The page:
by Arty Katkov
According to Beijing, the Australian Commonwealth Government’s policy toward China constitutes ideological discrimination and reflects the Cold War mindset.
Australia has described China’s decision to suspend economic talks as “disappointing”, with Trade Minister Dan Tehan saying the now-frozen China-Australia Strategic Economic Dialogue provided an “important forum” for the two sides “to work through issues”.
Tehan, however, admitted that no such talks had taken place since 2017.
Earlier on Thursday, the Chinese National Development and Reform Commission announced that Beijing had decided to indefinitely suspend the China-Australia Strategic Economic Dialogue over what it describes as a disruption of normal exchanges and cooperation.
“Based on the current attitude of the Australian Commonwealth Government toward China-Australia cooperation, the National Development and Reform Commission of the People’s Republic of China decides to indefinitely suspend all activities under the framework of the China-Australia Strategic Economic Dialogue jointly held by the National Development and Reform Commission of the People’s Republic of China and relevant ministries of the Australian Commonwealth Government,” the commission said in a statement.
China’s move comes after last month the Australian government dismantled a Belt and Road deal between Beijing and the state of Victoria, and last week Canberra said that a Chinese company’s 99-year-lease on Darwin Port was under review.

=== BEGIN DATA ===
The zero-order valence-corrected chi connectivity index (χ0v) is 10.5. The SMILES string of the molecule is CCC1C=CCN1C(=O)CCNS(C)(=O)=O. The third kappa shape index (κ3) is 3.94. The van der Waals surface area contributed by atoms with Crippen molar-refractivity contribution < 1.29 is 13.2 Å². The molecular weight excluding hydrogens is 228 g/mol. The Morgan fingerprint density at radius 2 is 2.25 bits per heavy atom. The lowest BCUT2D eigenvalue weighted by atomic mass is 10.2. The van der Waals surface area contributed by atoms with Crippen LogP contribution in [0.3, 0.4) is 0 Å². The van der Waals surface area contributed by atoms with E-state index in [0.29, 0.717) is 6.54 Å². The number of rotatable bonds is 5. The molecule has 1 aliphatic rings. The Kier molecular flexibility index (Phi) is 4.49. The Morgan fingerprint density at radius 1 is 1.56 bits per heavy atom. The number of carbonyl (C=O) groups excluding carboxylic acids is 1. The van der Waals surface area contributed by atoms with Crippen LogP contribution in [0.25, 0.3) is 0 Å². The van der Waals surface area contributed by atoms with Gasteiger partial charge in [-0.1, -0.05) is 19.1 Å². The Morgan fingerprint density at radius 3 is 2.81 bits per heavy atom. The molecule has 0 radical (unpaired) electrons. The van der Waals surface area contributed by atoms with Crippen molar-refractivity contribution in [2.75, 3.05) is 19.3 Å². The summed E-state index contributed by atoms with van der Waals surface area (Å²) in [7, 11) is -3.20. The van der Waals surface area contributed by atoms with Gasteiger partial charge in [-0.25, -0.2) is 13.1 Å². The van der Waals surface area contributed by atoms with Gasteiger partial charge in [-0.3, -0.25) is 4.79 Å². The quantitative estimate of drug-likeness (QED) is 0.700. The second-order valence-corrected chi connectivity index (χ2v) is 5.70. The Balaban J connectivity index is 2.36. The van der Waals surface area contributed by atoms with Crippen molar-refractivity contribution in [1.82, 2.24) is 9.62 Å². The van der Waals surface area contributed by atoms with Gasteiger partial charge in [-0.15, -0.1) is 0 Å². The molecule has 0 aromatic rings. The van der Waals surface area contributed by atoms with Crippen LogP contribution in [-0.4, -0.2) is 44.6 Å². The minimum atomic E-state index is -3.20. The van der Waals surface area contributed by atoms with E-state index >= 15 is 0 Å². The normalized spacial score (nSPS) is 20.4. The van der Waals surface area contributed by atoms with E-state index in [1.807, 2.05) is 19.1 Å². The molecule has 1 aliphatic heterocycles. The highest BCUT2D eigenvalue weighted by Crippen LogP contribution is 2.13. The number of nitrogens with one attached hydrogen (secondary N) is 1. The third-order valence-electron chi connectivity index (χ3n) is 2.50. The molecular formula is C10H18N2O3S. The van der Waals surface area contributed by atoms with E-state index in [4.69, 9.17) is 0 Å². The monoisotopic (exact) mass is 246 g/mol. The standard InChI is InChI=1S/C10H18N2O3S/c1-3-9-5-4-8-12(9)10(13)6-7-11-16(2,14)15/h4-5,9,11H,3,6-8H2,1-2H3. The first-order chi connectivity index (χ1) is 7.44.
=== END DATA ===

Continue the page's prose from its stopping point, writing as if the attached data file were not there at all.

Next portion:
Australian-Chinese relations have been deteriorating for several years now. In 2018, Australia became the first country to ban China’s tech giant Huawei from its national 5G network, while last year, the country called for an independent probe into the origins of the COVID-19 pandemic.
China is also currently facing pressure from the Western countries over reported human rights violations in the Xinjiang Uyghur Autonomous Region. Beijing has dismissed the claims as unfounded. Chinese authorities argue that what they describe as vocational education and training centres which are part of the nation’s anti-extremism campaign to help Uyghurs learn the standard Mandarin language and obtain adequate professional skills.